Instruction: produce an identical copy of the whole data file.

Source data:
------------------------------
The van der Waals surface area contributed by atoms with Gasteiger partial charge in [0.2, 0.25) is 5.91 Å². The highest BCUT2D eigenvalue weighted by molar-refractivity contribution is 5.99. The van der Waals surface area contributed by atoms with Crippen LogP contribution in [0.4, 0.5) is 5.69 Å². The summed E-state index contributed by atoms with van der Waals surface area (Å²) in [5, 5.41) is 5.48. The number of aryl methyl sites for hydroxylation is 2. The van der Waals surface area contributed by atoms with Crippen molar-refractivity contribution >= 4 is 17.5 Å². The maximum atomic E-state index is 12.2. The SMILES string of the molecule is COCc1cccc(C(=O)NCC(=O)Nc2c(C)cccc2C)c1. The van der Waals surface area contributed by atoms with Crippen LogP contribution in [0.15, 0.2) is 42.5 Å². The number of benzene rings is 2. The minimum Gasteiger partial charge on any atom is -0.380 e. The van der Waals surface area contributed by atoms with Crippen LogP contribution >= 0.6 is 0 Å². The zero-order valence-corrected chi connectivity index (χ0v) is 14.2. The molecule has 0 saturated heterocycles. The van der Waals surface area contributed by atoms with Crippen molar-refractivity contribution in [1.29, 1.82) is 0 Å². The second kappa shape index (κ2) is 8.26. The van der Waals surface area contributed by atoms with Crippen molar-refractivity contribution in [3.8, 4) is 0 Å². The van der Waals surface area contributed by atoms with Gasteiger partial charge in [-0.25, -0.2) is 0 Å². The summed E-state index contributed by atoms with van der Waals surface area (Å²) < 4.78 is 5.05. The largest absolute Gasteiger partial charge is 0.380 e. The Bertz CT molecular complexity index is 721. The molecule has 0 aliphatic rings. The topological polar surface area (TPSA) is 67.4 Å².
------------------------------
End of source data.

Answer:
The van der Waals surface area contributed by atoms with Gasteiger partial charge in [0.2, 0.25) is 5.91 Å². The highest BCUT2D eigenvalue weighted by molar-refractivity contribution is 5.99. The van der Waals surface area contributed by atoms with Crippen LogP contribution in [0.4, 0.5) is 5.69 Å². The summed E-state index contributed by atoms with van der Waals surface area (Å²) in [5, 5.41) is 5.48. The number of aryl methyl sites for hydroxylation is 2. The van der Waals surface area contributed by atoms with Crippen molar-refractivity contribution >= 4 is 17.5 Å². The maximum atomic E-state index is 12.2. The SMILES string of the molecule is COCc1cccc(C(=O)NCC(=O)Nc2c(C)cccc2C)c1. The van der Waals surface area contributed by atoms with Crippen LogP contribution in [0.15, 0.2) is 42.5 Å². The number of benzene rings is 2. The minimum Gasteiger partial charge on any atom is -0.380 e. The van der Waals surface area contributed by atoms with Crippen LogP contribution >= 0.6 is 0 Å². The zero-order valence-corrected chi connectivity index (χ0v) is 14.2. The molecule has 0 saturated heterocycles. The van der Waals surface area contributed by atoms with Crippen molar-refractivity contribution in [1.29, 1.82) is 0 Å². The second kappa shape index (κ2) is 8.26. The van der Waals surface area contributed by atoms with Crippen molar-refractivity contribution in [3.8, 4) is 0 Å². The van der Waals surface area contributed by atoms with Gasteiger partial charge in [-0.25, -0.2) is 0 Å². The summed E-state index contributed by atoms with van der Waals surface area (Å²) < 4.78 is 5.05. The largest absolute Gasteiger partial charge is 0.380 e. The Bertz CT molecular complexity index is 721. The molecule has 0 aliphatic rings. The topological polar surface area (TPSA) is 67.4 Å².